Aux Dog Theatre has established their own sweet groove of romantic comedies—though some of them can’t be called straight comedy, like the recent “A Delicate Ship” or “The Way We Get By.” Each spoonful of sugar in these plays is offered with a side of bitter coffee. In “Frankie and Johnny in the Clair de Lune,” the bitterness is the baggage of past failed relationships served up in an intimate setting.

Both parties are at their most vulnerable as the play begins: in the dark, we can hear them achieving orgasm. As the lights go up, they’re both grinning, but that’s the last thing they agree on for a while. Frankie is a waitress who works with Johnny, a short-order cook. She has just rated this encounter a one-night stand. He sees it as the beginning of a wonderful relationship. We laugh but feel the real tension between them.

The entire action takes place in Frankie’s apartment and so the push-pull between Johnny’s expectations and Frankie’s is intensified in such close quarters. Neither one is a spring chicken, and each is lonely. Because we understand what they have in common, we can root for this love affair, yet still feel unsure when it veers on and off the rails. And veer it does, in a clash of Frankie’s apprehensions and Johnny’s quirky earnestness.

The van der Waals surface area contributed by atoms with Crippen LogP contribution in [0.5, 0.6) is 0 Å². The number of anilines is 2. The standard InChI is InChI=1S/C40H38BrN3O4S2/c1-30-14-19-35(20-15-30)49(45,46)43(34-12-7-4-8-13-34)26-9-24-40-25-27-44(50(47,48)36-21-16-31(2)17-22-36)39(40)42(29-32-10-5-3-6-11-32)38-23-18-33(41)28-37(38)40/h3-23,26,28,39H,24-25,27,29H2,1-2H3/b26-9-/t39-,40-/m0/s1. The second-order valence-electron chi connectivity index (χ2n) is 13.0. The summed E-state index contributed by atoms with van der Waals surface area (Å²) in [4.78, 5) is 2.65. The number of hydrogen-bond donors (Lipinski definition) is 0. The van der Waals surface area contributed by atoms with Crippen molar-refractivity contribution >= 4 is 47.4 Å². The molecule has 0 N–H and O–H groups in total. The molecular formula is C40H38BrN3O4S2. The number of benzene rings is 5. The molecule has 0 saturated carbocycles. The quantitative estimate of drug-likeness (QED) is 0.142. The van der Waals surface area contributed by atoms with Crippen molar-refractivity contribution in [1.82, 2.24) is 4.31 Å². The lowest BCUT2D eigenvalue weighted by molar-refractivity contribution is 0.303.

The actors drive our emotions and are in control all the way. Mike Long as Johnny plays a low-rent Romeo using every little thing at his disposal—an egg sandwich, a tenderly applied bandaid—to woo and win her. He is inappropriate and boundary pushing and maddening as hell. But when he enlists the help of an unlikely Cupid—a radio DJ who doesn’t even take requests—it’s magical. Long’s portrayal is straightforward, funny, and heartfelt.

Jessica Osbourne as Frankie takes us believably through the character’s changes and forges a real bond with the audience. At first, she makes no room for Johnny, in her apartment as in her life. She rejects his romantic overtures and tries to kick him out. As she subtly and gradually warms to the idea of “us,” the actor uses everything she has—movement, voice, bits of business—to let us know she’s coming around. As often as I see her on stage, I never know how she does it, but Osbourne is impeccable, always.

This is an adult show, with simulated sex, full frontal nudity, and language. The Dog doesn’t pull its punches.

—Stephanie Hainsfurther publishes